Things that people say can also cause upset. I know little ones don’t know any better, but man sometimes their words cut deep. Back before the summer session at the gym I was coaching at ended, I had a four-year-old ask me if I was a mom. Talk about hitting a nerve. I kept it all together and told her no and laughed it off in the moment, but it was really hard. I have kids who call me mom, and it is just enough of a reminder that I can’t carry my own kids to get under my skin.

Overall, the most important thing you can do for your emotional health post-hysterectomy is accept it. Don’t try to bottle up all your feelings and act like you are fine. It is okay to cry. It is okay to be angry at your situation. Writing here and in a prayer journal have both been very helpful for me. I have found a support system of people who I can talk to. People who understand that this isn’t something you get over in two days, weeks, or months. The raw emotions and pain will last for a long time and that is okay.

My surgery and scars are just a part of my story. Right now the emotions may feel overwhelming, but that is okay. They won’t always be overwhelming. Time heals all wounds, these included.

Post-op Update

My 2.5 week update after my Da Vinci hysterectomy and excision of Endo.

I am 2.5 weeks post-op today. I feel AMAZING!!! Dr. Furr went in and removed my uterus, fallopian tubes, and multiple adhesions and lesions due to Endometriosis. My left ovary was adhered to my side. I had lesions on my bladder, ureter, uterus, and pelvic wall. Pathology confirmed adenomyosis.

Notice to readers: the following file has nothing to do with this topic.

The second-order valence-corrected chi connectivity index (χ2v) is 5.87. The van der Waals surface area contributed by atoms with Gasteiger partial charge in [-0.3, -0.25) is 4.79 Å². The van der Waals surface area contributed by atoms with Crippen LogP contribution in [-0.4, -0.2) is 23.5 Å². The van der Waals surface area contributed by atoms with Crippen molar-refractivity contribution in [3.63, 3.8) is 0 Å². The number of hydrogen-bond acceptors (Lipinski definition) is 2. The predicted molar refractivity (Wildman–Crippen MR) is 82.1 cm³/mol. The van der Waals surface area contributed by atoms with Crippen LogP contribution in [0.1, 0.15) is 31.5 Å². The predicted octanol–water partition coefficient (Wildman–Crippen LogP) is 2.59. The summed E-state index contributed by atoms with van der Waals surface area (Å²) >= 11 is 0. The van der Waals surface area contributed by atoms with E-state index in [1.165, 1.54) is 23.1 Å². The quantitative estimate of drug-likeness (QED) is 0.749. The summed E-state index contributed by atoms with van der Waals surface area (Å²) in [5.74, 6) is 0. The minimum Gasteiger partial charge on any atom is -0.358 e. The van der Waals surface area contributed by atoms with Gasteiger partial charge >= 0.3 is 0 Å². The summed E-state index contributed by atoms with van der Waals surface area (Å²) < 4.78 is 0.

The first night in the hospital was the roughest. I really did not want to take dilaudid, but the percocet had me wired. Eventually I caved and took the dilaudid and actually got another dose before leaving Chattanooga for the 2 hour drive home. Throughout the first week, I had a whole lot of help. My parents had to help me get up and sit down. All my food had to be made by other people. I couldn’t even open the freezer to get ice for my water by myself. Thank goodness for my family and friends.

Week two was so much easier. I went to church and hung out with lots of friends. I might have pushed myself a little too far at times. I played with puppies one night. I did a lot of sitting down and standing up and sitting back down. By the end of the night I was starting to hurt. All throughout week two, I was off all pain medicines including over-the-counter stuff.

The beginning of week three was Friday. That night, I went to my boyfriend’s wrestling banquet at his high school. Saturday I went to Nashville and stood outside the Mercy Lounge for almost 3 hours to get tickets to see Panic! At the Disco later that night. I ended up being up on my feet for another almost 5 hours straight before and during the concert.

My restrictions really were not that rough. The first two weeks I wasn’t allowed to lift anything over 10lbs and week 3-6 I am on a 20lb restriction. I am not supposed to be bending down much at all. I was told to walk as much as I can as soon as I can. My ice pack was my best friend for  the first week and a half when it came to walking. My dietary restrictions are non-existent as long as I am having normal bowel movements. The biggest thing Dr. Furr told me was to listen to my body. If it hurts, slow down. If I feel fine, keep it up.

I pray that anyone looking at having a hysterectomy who reads this understands that everyone’s body is different. I have had an extremely easy recovery compared to most. I have also been covered in prayer and am very young.